People, Economy, and Government
Malta has a very high population density. The population is ethnically diverse, a mixture of Arab, Sicilian, Norman, Spanish, Italian, and British strains. English and Maltese, a Semitic dialect, are the official languages, although Italian is also widely spoken. Roman Catholicism is the religion of nearly all the people.
Malta has no rivers or lakes, no natural resources, and very few trees. It is, however, of great strategic value and was an important British military base until 1979. Following the withdrawal of British forces, the country faced severe unemployment; it has since made progress in diversifying its economic base. Manufacturing and tourism are now the main industries. There is food, beverage, and tobacco processing and the manufacture of electronics, pharmaceuticals, footwear, and clothing. Shipbulding and ship repair, performed in state-owned dry docks, and freight transshipment are also important. Although the soil is poor, there is some agriculture, producing potatoes, cauliflower, grapes, wheat, barley, and cut flowers. Hogs and chickens are raised. International banking and financial services are growing, and the island is developing as an offshore tax haven. Shortage of water has stimulated the building of desalination plants, which now provide more than half the country's freshwater needs. The main imports are machinery, manufactured goods, foodstuffs, and petroleum; exports include machinery, transportation equipment, and manufactured goods. Most trade is with Italy, France, Great Britain, the United States, and Germany.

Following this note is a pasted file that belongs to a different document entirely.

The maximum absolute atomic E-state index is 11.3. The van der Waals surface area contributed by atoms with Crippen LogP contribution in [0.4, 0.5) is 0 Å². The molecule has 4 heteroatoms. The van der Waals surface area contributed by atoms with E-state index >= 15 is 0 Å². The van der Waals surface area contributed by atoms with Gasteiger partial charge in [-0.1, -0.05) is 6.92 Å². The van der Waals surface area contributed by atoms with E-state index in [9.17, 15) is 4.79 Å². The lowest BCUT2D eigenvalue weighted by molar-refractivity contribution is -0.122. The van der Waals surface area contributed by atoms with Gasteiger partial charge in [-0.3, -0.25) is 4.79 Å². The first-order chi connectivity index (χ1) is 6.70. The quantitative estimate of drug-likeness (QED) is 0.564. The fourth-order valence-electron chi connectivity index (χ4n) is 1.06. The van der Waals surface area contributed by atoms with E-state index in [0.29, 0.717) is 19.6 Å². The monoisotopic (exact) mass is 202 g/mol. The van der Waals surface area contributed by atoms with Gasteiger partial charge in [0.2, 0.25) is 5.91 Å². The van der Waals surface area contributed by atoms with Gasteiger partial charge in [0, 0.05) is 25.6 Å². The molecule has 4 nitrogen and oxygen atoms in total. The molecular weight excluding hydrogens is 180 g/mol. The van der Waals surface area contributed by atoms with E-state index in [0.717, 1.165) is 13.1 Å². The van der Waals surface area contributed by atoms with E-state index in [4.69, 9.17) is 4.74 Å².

Malta is governed under the constitution of 1964 as amended. The president, who is the head of state, is elected by the legislature for a five-year term and is eligible for a second term. The prime minister is the head of government. Members of the unicameral legislature, the 65-seat House of Representatives, are popularly elected to five-year terms. Malta is a member of the Commonwealth of Nations.
The Columbia Electronic Encyclopedia, 6th ed. Copyright © 2012, Columbia University Press. All rights reserved.
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